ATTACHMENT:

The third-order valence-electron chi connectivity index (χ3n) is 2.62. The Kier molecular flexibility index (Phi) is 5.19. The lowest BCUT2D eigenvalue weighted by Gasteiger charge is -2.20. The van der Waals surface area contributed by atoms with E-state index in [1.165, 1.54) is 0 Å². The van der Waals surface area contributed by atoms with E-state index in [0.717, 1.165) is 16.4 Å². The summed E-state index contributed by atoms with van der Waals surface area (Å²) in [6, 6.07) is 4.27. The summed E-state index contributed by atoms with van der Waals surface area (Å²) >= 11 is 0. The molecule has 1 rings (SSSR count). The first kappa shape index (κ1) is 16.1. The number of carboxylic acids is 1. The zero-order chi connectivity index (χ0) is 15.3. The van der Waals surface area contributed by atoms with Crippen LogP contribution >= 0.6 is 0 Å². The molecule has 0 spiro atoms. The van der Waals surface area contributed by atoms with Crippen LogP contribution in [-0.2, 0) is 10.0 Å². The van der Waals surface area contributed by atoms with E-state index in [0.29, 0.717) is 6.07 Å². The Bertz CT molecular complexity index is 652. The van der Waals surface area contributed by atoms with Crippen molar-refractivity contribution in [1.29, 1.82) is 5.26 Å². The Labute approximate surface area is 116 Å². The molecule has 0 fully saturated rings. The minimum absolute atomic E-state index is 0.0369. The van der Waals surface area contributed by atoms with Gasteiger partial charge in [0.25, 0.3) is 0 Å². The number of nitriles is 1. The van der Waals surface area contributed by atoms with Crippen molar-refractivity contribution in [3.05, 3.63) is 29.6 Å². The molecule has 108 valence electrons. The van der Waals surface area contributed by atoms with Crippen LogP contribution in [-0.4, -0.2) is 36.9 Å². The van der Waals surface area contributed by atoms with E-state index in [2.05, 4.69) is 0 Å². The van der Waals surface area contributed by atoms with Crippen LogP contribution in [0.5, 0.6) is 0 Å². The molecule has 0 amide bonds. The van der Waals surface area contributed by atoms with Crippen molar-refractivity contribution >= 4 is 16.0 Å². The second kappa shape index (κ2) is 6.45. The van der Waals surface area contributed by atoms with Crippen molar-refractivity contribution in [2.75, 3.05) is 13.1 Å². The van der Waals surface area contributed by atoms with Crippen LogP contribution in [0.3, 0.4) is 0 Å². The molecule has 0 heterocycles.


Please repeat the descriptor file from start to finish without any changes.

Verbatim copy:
The third-order valence-electron chi connectivity index (χ3n) is 2.62. The Kier molecular flexibility index (Phi) is 5.19. The lowest BCUT2D eigenvalue weighted by Gasteiger charge is -2.20. The van der Waals surface area contributed by atoms with E-state index in [1.165, 1.54) is 0 Å². The van der Waals surface area contributed by atoms with E-state index in [0.717, 1.165) is 16.4 Å². The summed E-state index contributed by atoms with van der Waals surface area (Å²) in [6, 6.07) is 4.27. The summed E-state index contributed by atoms with van der Waals surface area (Å²) >= 11 is 0. The molecule has 1 rings (SSSR count). The first kappa shape index (κ1) is 16.1. The number of carboxylic acids is 1. The zero-order chi connectivity index (χ0) is 15.3. The van der Waals surface area contributed by atoms with Crippen LogP contribution >= 0.6 is 0 Å². The molecule has 0 spiro atoms. The van der Waals surface area contributed by atoms with Crippen LogP contribution in [-0.2, 0) is 10.0 Å². The van der Waals surface area contributed by atoms with E-state index in [0.29, 0.717) is 6.07 Å². The Bertz CT molecular complexity index is 652. The van der Waals surface area contributed by atoms with Crippen molar-refractivity contribution in [1.29, 1.82) is 5.26 Å². The Labute approximate surface area is 116 Å². The molecule has 0 fully saturated rings. The minimum absolute atomic E-state index is 0.0369. The van der Waals surface area contributed by atoms with Gasteiger partial charge in [0.25, 0.3) is 0 Å². The number of nitriles is 1. The van der Waals surface area contributed by atoms with Crippen molar-refractivity contribution in [3.05, 3.63) is 29.6 Å². The molecule has 108 valence electrons. The van der Waals surface area contributed by atoms with Crippen LogP contribution in [-0.4, -0.2) is 36.9 Å². The van der Waals surface area contributed by atoms with E-state index in [2.05, 4.69) is 0 Å². The van der Waals surface area contributed by atoms with Crippen LogP contribution in [0.5, 0.6) is 0 Å². The molecule has 0 amide bonds. The van der Waals surface area contributed by atoms with Crippen molar-refractivity contribution >= 4 is 16.0 Å². The second kappa shape index (κ2) is 6.45. The van der Waals surface area contributed by atoms with Crippen molar-refractivity contribution in [2.75, 3.05) is 13.1 Å². The van der Waals surface area contributed by atoms with Crippen LogP contribution in [0.3, 0.4) is 0 Å². The molecule has 0 heterocycles.